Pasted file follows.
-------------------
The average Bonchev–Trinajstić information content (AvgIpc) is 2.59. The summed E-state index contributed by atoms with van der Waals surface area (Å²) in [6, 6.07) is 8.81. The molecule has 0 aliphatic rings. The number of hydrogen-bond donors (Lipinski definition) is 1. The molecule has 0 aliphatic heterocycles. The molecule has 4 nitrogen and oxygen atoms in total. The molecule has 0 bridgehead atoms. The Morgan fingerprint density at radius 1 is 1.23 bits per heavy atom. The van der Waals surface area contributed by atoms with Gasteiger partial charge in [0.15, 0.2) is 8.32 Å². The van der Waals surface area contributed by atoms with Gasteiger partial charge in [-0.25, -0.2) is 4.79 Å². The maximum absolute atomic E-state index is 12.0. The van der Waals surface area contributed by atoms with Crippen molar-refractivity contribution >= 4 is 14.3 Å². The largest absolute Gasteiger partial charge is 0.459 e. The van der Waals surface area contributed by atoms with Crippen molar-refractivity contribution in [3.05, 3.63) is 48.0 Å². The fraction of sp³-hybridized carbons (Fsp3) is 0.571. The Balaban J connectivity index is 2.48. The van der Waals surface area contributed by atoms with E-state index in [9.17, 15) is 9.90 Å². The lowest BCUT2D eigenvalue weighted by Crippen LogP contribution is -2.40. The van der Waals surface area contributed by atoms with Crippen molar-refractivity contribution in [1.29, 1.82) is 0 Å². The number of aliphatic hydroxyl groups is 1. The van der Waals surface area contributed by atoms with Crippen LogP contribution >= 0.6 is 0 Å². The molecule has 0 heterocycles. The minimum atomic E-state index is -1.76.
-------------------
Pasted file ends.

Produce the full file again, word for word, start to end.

The average Bonchev–Trinajstić information content (AvgIpc) is 2.59. The summed E-state index contributed by atoms with van der Waals surface area (Å²) in [6, 6.07) is 8.81. The molecule has 0 aliphatic rings. The number of hydrogen-bond donors (Lipinski definition) is 1. The molecule has 0 aliphatic heterocycles. The molecule has 4 nitrogen and oxygen atoms in total. The molecule has 0 bridgehead atoms. The Morgan fingerprint density at radius 1 is 1.23 bits per heavy atom. The van der Waals surface area contributed by atoms with Gasteiger partial charge in [0.15, 0.2) is 8.32 Å². The van der Waals surface area contributed by atoms with Gasteiger partial charge in [-0.25, -0.2) is 4.79 Å². The maximum absolute atomic E-state index is 12.0. The van der Waals surface area contributed by atoms with Crippen molar-refractivity contribution >= 4 is 14.3 Å². The largest absolute Gasteiger partial charge is 0.459 e. The van der Waals surface area contributed by atoms with Crippen molar-refractivity contribution in [3.05, 3.63) is 48.0 Å². The fraction of sp³-hybridized carbons (Fsp3) is 0.571. The Balaban J connectivity index is 2.48. The van der Waals surface area contributed by atoms with E-state index in [9.17, 15) is 9.90 Å². The lowest BCUT2D eigenvalue weighted by Crippen LogP contribution is -2.40. The van der Waals surface area contributed by atoms with Crippen molar-refractivity contribution in [1.29, 1.82) is 0 Å². The number of aliphatic hydroxyl groups is 1. The van der Waals surface area contributed by atoms with Crippen LogP contribution >= 0.6 is 0 Å². The molecule has 0 heterocycles. The minimum atomic E-state index is -1.76.